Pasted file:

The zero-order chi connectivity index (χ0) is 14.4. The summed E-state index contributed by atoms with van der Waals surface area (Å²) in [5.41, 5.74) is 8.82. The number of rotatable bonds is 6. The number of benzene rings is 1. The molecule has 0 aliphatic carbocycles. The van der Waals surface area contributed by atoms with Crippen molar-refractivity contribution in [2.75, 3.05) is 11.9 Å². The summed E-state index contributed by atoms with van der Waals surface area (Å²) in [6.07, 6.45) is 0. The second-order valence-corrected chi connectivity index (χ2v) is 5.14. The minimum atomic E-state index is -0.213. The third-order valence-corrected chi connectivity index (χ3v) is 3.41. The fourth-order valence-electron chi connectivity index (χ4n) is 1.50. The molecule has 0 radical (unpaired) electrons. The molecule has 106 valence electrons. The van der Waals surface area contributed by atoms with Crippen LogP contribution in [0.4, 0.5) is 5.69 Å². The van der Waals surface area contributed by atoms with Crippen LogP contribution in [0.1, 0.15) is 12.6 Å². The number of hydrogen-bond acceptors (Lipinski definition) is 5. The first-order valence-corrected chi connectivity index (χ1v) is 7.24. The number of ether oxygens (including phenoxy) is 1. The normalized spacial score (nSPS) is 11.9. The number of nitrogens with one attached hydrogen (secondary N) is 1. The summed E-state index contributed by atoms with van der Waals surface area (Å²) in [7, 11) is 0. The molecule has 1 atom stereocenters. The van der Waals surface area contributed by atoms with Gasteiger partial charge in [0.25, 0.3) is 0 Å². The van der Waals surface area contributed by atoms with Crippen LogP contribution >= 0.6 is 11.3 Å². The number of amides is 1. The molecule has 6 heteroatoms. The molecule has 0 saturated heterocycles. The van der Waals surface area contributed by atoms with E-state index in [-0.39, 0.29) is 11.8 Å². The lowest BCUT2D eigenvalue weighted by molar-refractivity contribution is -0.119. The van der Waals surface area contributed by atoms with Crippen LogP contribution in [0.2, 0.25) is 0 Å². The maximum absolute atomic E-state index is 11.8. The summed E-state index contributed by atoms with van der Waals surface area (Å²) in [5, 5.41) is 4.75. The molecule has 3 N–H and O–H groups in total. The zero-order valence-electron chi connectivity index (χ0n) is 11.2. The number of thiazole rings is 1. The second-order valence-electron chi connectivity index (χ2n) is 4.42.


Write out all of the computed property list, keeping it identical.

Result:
The zero-order chi connectivity index (χ0) is 14.4. The summed E-state index contributed by atoms with van der Waals surface area (Å²) in [5.41, 5.74) is 8.82. The number of rotatable bonds is 6. The number of benzene rings is 1. The molecule has 0 aliphatic carbocycles. The van der Waals surface area contributed by atoms with Crippen molar-refractivity contribution in [2.75, 3.05) is 11.9 Å². The summed E-state index contributed by atoms with van der Waals surface area (Å²) in [6.07, 6.45) is 0. The second-order valence-corrected chi connectivity index (χ2v) is 5.14. The minimum atomic E-state index is -0.213. The third-order valence-corrected chi connectivity index (χ3v) is 3.41. The fourth-order valence-electron chi connectivity index (χ4n) is 1.50. The molecule has 0 radical (unpaired) electrons. The molecule has 106 valence electrons. The van der Waals surface area contributed by atoms with Crippen LogP contribution in [0.4, 0.5) is 5.69 Å². The van der Waals surface area contributed by atoms with Crippen LogP contribution in [0.1, 0.15) is 12.6 Å². The number of hydrogen-bond acceptors (Lipinski definition) is 5. The first-order valence-corrected chi connectivity index (χ1v) is 7.24. The number of ether oxygens (including phenoxy) is 1. The normalized spacial score (nSPS) is 11.9. The number of nitrogens with one attached hydrogen (secondary N) is 1. The summed E-state index contributed by atoms with van der Waals surface area (Å²) in [7, 11) is 0. The molecule has 1 atom stereocenters. The van der Waals surface area contributed by atoms with Gasteiger partial charge in [0.25, 0.3) is 0 Å². The van der Waals surface area contributed by atoms with Crippen LogP contribution >= 0.6 is 11.3 Å². The number of amides is 1. The molecule has 6 heteroatoms. The molecule has 0 saturated heterocycles. The van der Waals surface area contributed by atoms with E-state index in [-0.39, 0.29) is 11.8 Å². The lowest BCUT2D eigenvalue weighted by molar-refractivity contribution is -0.119. The van der Waals surface area contributed by atoms with Crippen LogP contribution in [0.2, 0.25) is 0 Å². The maximum absolute atomic E-state index is 11.8. The summed E-state index contributed by atoms with van der Waals surface area (Å²) in [5, 5.41) is 4.75. The molecule has 3 N–H and O–H groups in total. The zero-order valence-electron chi connectivity index (χ0n) is 11.2. The number of thiazole rings is 1. The second-order valence-electron chi connectivity index (χ2n) is 4.42.